Another very interesting piece of research for Heidi apart from her thesis focus is how are jellies responding to climate change. A current hypothesis was that jellies increase in number during warming events, suggesting that they may become more abundant as our climate changes with even greater impact other species. In her research on this topic, Heidi came across a paper published in 2013 that challenges this hypothesis. It demonstrated that jellyfish actually follow a natural cycle of growth and decline with a peak in abundance every 19 years. Heidi decided to analyze data that NOAA Fisheries had collected over a 38-year period from bottom trawls in the NGA. She too saw the same cycle emerge. Although this is exciting data, it leads to many more questions for her to explore. Such as what is driving this cyclic pattern?
In both the scientific and non-scientific world it is easy to see a correlation of cause and effect and jump to a conclusion. What I am realizing from the research going on aboard R/V Tiglax is that numerous variables must be considered before true causes can be determined from the data. This is why collaboration in research is so important. Physical, chemical and biological oceanographers along with fisheries biologists must work together to gain more holistic view of this NGA ecosystem to help unravel its secrets.
Fortitude is my word for the past few days. I have learned so much on this trip so far, including two important pieces of information about myself. One is that my body does not like to work nights. The days are blurring together for me as I adjust to my shift work. I can say that it is definitely not an easy transition because the transition requires more than just adjusting sleep times, but also eating patterns as well. On Friday night, due to the nature of our stations, we were not able to start our shift work until 1am. By 5:30 in the morning as we began our last sample, I literally fell asleep on the rales of the ship waiting for our Bongo net to surface. I think in another day or two, I will have it figured out.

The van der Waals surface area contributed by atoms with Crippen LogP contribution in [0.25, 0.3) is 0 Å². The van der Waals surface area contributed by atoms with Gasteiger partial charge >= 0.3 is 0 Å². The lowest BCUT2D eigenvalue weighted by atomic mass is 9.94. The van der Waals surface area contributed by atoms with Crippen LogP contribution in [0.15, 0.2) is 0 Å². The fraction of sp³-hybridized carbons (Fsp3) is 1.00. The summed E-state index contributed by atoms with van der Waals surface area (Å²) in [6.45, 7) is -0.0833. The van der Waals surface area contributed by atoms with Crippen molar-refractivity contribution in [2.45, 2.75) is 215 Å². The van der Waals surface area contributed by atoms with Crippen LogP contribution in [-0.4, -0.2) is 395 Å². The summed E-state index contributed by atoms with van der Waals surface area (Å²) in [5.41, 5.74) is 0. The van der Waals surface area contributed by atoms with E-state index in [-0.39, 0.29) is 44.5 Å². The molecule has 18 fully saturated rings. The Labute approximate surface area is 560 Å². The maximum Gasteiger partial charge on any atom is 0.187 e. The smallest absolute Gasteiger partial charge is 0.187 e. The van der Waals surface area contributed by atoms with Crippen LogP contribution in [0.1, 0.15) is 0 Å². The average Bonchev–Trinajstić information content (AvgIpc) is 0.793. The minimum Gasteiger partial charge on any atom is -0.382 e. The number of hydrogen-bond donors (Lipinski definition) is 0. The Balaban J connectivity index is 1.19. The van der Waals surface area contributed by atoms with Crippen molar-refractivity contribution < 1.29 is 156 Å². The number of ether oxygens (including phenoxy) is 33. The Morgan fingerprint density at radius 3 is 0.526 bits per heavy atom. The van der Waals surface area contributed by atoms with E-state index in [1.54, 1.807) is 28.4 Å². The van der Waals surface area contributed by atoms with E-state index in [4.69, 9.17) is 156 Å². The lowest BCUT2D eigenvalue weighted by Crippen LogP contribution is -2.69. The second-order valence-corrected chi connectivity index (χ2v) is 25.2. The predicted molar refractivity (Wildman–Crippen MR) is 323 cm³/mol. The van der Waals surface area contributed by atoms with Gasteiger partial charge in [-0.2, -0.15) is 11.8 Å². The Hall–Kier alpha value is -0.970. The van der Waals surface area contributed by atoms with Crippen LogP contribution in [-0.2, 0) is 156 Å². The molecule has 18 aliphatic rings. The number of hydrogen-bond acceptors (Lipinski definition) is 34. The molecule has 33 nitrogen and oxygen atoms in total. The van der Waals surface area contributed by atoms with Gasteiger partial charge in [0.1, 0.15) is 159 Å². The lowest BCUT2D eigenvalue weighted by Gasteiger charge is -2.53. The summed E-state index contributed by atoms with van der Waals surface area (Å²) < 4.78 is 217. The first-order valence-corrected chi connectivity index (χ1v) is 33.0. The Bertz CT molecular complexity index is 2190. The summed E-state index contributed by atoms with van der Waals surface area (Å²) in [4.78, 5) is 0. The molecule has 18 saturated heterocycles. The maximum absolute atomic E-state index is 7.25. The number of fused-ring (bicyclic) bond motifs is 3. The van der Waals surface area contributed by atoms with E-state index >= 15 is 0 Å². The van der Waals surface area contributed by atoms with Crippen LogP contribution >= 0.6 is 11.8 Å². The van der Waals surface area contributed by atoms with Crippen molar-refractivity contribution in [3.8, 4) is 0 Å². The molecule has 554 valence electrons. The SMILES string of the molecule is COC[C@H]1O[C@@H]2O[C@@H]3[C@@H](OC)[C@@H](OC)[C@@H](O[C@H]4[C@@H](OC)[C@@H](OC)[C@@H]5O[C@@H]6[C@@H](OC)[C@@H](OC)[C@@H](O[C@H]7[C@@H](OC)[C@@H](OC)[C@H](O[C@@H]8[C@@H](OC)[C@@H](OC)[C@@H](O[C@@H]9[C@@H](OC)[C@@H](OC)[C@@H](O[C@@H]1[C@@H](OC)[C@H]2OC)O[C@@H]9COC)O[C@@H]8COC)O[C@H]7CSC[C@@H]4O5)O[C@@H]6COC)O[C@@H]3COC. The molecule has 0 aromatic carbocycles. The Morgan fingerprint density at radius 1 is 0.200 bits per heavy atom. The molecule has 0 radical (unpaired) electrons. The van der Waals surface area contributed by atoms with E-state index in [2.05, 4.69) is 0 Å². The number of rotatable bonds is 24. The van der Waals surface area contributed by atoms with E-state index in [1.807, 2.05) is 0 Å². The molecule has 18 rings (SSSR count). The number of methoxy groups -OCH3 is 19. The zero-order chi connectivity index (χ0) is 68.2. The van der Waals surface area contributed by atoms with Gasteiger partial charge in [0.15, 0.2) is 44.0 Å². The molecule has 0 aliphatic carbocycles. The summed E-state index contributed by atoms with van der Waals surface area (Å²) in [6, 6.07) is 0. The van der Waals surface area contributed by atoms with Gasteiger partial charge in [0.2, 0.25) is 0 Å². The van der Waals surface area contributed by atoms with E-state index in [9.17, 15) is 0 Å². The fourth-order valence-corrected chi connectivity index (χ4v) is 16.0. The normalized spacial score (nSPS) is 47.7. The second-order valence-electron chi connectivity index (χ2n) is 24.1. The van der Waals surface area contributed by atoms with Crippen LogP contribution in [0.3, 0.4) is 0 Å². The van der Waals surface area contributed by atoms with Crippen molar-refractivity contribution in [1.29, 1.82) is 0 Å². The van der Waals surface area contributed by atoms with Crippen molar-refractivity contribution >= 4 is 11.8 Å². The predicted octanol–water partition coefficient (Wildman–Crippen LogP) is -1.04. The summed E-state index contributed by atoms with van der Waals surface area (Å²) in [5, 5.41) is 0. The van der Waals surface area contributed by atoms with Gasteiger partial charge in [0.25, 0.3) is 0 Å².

A second piece of information I learned about myself, I am allergic to the scopolamine patch! Early on Friday, I realized I was developing a rash, which soon spread. The itching was becoming a problem and so I immediately discontinued an antibiotic I was taking thinking it was the culprit. After the rash worsened, I then realized it was likely the patch. After speaking with Captain John, he confirmed that this is a nasty side effect for some people. I removed the patch Saturday and transitioned back to my usual medicine for motion sickness prevention: Bonine. Unfortunately, 24 hours later, the rash and itching persists. Russ and John joke that they will be taping my fingers soon, so I better behave.
After the first storm passed we were lucky enough to have several days of beautiful and surprisingly warm weather as we started along the Middleton line. I was able to spend time on the fly bridge with Dan birding and mammal monitoring. I will definitely highlight more on this in a later blog. From Friday to Saturday I was fortunate enough to watch both amazing sunsets and sunrises as well as enjoy the beauty of the full moon.
Another storm is forecast to be upon us by late Sunday evening, so our plan is to finish the Middleton line tonight and be in transit to GAK1 (just outside of Resurrection Bay) overnight. Currently it is calling for East 40 knot winds and 11-13 foot seas. It should be a fun ride.
Did You Know?
The jellies we are sampling all started out in the benthic (bottom) habitat in what is known as a polyp stage of their life cycle. These polyps are attached to the bottom and will asexually bud off into the water column. At this point, the jellies are only approximately a half of a centimeter in size. It is estimated that it takes approximately a year for the jellies to grow to the full adult medusa stage. The medusa is the bell-shaped, free floating stage that everyone recognizes as a jellyfish. This amount of growth requires a lot of energy input, and thus these jellies must feed continuously to reach the adult sizes. It is not known for sure, but it is estimated that the jellies will spend approximately a year in this phase in which they sexually reproduce. The larva will then settle back to the benthic environment and start the cycle all over again.